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Simple demonstration of generics-like features in Go.

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README.md
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POLYMORPHISM AND GENERICS IN GO

Lately, Go has been getting a lot of flack for its lack of generics and parametric polymorphism. Whereas it doesn't have a specific language feature called "generics", generic type operations are very simple to implement. Here is a simple implementation of a generic collection type in Go demonstrating how it's done. Essentially, the type interface{} acts as a placeholder for any type. By making use of the empty interface, you can pass any type to a function much like you can in dynamically-typed languages.

generics.go
Go
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package main
 
import (
"fmt"
"reflect"
)
 
type CustomCollection struct {
myElements []interface{}
}
 
func (c *CustomCollection) init() {
c.myElements = nil
}
 
func (c *CustomCollection) add(element interface{}) {
eLen := len(c.myElements)
elements := make([]interface{}, eLen + 1)
copy(elements, c.myElements)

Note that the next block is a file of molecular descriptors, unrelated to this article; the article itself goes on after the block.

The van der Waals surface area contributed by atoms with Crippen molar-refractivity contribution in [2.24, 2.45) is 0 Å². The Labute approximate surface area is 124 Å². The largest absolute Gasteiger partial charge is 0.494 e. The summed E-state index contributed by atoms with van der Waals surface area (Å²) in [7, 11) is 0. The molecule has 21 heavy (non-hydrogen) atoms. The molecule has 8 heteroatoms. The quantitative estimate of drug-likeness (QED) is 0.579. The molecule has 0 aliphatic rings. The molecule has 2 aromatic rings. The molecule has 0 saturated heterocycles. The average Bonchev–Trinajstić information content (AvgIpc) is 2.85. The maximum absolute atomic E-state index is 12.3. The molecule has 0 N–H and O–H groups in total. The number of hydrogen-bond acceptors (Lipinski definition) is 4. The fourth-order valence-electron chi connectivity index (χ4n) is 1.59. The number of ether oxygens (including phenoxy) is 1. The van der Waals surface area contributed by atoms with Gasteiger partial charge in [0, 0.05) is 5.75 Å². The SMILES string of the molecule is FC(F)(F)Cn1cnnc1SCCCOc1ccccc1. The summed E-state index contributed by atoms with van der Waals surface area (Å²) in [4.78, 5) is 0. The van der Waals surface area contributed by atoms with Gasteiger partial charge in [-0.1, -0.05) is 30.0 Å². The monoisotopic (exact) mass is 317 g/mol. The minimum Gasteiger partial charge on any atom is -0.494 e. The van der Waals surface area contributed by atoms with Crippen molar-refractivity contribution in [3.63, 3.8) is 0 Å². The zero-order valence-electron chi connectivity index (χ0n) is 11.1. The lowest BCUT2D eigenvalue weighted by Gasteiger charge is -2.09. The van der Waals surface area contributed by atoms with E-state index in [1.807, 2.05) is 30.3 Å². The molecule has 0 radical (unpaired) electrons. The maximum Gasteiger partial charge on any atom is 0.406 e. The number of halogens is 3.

elements[eLen] = element
c.myElements = elements
}
 
func main() {
stringCollection := []string{"one", "two", "three"}
intCollection := []int{1, 2, 3}
fmt.Println("The value of stringCollection is: ", stringCollection)
fmt.Println("Now let's add it to a custom collection...")
myCollection := new(CustomCollection)
for _, v := range stringCollection {
myCollection.add(v)
}
fmt.Println("The value of myCollection.myElements is: ", myCollection.myElements)
fmt.Println("The type of myCollection.myElements is: ", reflect.TypeOf(myCollection.myElements))
fmt.Println("Now let's do it with ints...")
fmt.Print("The value of intCollection is: ", intCollection, "\n\n")
fmt.Println("And now we're creating a custom collection with the same values...")
myCollection = new(CustomCollection)
for _, v := range intCollection {
myCollection.add(v)
}
fmt.Println("The value of myCollection.myElements is: ", myCollection.myElements)
fmt.Println("The type of myCollection.myElements is: ", reflect.TypeOf(myCollection.myElements))
}

Although this has nothing to do with your polymorphism, you should know your "add" method can be quite a bit simpler if you use the builtin append() method. "c.myElements = append(c.myElements, element)" would replace the entire function implementation, except possibly a nil check on c.myElements.

@mfenniak append works just fine on nil slices, due to the simple fact that capacity for nil slices is defined as 0.

(On a side note, it would also make add a lot more efficient)

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